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Calvin and Calvinism » Blog Archive » Oliver Crisp on Hypothetical Universalism and the Westminster Confession

Crisp:

The doctrine of Davenant and a number of other Anglican divines represents a strand of historic hypothetical universalism, which developed in England independently of, and earlier than, the Amyraldian version. Although it informed theological debate in the early-modern period of English theology, it was not censured in synods and was not repudiated by the major post-Reformation symbol of Great Britain after the Articles of Religion, namely, the Westminster Confession.12 This is significant, given the influence of the Westminster Confession in subsequent Presbyterianism as a subordinate doctrinal standard, Chapter 8.5, of the Confession, entitled “Of Christ the Mediator,” states,

The Lord Jesus, by His perfect obedience, and sacrifice of Himself, which He through the eternal Spirit, once offered up unto God, has fully satisfied the justice of His Father; and purchased, not only reconciliation, bur an everlasting inheritance in the kingdom of heaven, for those whom the Father has given unto Him.

But this is commensurate with hypothetical universalism, because one could claim that Christ’s work is sufficient for the world but efficacious for only “those whom the Father has given” to Christ. Section 8 of the same chapter reads,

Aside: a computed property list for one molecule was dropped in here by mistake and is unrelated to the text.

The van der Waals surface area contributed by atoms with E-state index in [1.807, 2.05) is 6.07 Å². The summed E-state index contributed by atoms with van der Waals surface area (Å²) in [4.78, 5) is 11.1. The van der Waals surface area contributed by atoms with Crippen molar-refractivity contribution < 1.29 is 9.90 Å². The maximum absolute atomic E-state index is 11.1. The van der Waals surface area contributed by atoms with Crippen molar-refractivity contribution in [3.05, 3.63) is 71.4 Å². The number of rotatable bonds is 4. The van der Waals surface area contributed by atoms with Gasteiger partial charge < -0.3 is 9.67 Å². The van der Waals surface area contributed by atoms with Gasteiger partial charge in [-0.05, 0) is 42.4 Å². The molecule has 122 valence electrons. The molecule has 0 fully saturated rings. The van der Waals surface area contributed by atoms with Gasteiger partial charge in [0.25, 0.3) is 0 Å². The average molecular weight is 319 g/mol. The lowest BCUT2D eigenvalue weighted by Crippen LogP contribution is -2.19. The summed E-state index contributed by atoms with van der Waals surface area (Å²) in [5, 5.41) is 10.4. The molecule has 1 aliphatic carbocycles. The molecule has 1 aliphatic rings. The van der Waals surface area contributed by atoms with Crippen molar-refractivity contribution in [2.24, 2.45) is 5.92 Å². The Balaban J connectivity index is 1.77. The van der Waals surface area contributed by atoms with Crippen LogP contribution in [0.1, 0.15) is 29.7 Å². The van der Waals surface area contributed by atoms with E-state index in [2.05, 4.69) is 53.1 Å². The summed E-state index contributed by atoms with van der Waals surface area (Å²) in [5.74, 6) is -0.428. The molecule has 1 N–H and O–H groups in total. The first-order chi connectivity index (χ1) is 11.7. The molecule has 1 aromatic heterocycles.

To all those for whom Christ has purchased redemption, He does certainly and effectually apply and communicate the same; making intercession for them. and revealing unto them, in and by the word, the mysteries of salvation; effectually persuading them by His Spirit to believe and obey, and governing their hearts by His word and Spirit.13

On the £ace of it, this appears to require a doctrine of definite atonement. However, as Moore points out, the first sentence is still porous enough to admit of a hypothetical universalist reading, even if it is not entirely natural. The claim that “all those for whom Christ has purchased redemption” have salvation “certainly and effectually” applied to them is consistent with the notion that effectual redemption is restricted to the elect. But this in turn is commensurate with hypothetical universalism.14

There are other worries lurking in the Westminster Confession. Two further sections merit some comment. First, there is the third chapter on the divine decrees. A potential problem lies in the claim of chapter 3.6 to the effect that “[n]either are any other redeemed by Christ, effectually called, justified, adopted, sanctified, and saved, but the elect only.” But here, as in other contested passages, the hypothetical universalist can claim that redemption in this context is

clearly meant to refer to the effectual calling of God that is reserved only for the elect. Then there is chapter 29.2, “Of the Lord’s Supper,” which speaks of Christ’s “only sacrifice,” being "the alone propitiation for all the sins of His elect.” However, this holds no terror for the hypothetical universalist either, provided (as before) she glosses this passage as a reference to the effectual work of Christ, not to its intrinsic sufficiency for the whole world. Given that the immediate context is the appropriate reception of the sacramental elements in the Eucharist, this interpretation seems entirely appropriate; for only the elect receive the elements in faith on the basis of the "alone propitiation" of Christ for their sins.